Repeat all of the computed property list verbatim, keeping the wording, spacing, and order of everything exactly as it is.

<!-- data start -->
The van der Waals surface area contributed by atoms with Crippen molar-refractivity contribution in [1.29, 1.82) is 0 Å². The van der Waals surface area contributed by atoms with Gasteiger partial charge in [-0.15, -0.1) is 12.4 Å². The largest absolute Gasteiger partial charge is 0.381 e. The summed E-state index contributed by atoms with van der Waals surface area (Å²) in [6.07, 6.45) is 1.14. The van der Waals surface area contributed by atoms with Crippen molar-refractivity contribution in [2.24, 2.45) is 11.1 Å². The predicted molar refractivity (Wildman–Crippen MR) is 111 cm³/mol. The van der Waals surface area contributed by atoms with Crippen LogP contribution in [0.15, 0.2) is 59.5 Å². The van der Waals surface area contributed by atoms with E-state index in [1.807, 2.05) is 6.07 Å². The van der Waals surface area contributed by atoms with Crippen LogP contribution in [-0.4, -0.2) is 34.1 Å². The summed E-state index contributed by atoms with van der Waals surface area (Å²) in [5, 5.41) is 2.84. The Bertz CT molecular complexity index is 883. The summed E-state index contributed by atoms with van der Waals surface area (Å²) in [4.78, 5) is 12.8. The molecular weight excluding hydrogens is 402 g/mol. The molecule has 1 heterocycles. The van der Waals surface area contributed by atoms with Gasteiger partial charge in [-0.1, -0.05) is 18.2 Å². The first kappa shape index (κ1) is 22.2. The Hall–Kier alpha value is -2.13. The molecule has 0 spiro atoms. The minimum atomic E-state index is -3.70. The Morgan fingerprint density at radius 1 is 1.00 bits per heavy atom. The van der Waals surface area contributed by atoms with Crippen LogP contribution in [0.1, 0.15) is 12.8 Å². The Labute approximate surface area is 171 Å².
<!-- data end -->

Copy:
The van der Waals surface area contributed by atoms with Crippen molar-refractivity contribution in [1.29, 1.82) is 0 Å². The van der Waals surface area contributed by atoms with Gasteiger partial charge in [-0.15, -0.1) is 12.4 Å². The largest absolute Gasteiger partial charge is 0.381 e. The summed E-state index contributed by atoms with van der Waals surface area (Å²) in [6.07, 6.45) is 1.14. The van der Waals surface area contributed by atoms with Crippen molar-refractivity contribution in [2.24, 2.45) is 11.1 Å². The predicted molar refractivity (Wildman–Crippen MR) is 111 cm³/mol. The van der Waals surface area contributed by atoms with Crippen LogP contribution in [0.15, 0.2) is 59.5 Å². The van der Waals surface area contributed by atoms with E-state index in [1.807, 2.05) is 6.07 Å². The van der Waals surface area contributed by atoms with Crippen LogP contribution in [-0.4, -0.2) is 34.1 Å². The summed E-state index contributed by atoms with van der Waals surface area (Å²) in [5, 5.41) is 2.84. The Bertz CT molecular complexity index is 883. The summed E-state index contributed by atoms with van der Waals surface area (Å²) in [4.78, 5) is 12.8. The molecular weight excluding hydrogens is 402 g/mol. The molecule has 1 heterocycles. The van der Waals surface area contributed by atoms with Gasteiger partial charge in [-0.1, -0.05) is 18.2 Å². The first kappa shape index (κ1) is 22.2. The Hall–Kier alpha value is -2.13. The molecule has 0 spiro atoms. The minimum atomic E-state index is -3.70. The Morgan fingerprint density at radius 1 is 1.00 bits per heavy atom. The van der Waals surface area contributed by atoms with Crippen LogP contribution in [0.1, 0.15) is 12.8 Å². The Labute approximate surface area is 171 Å².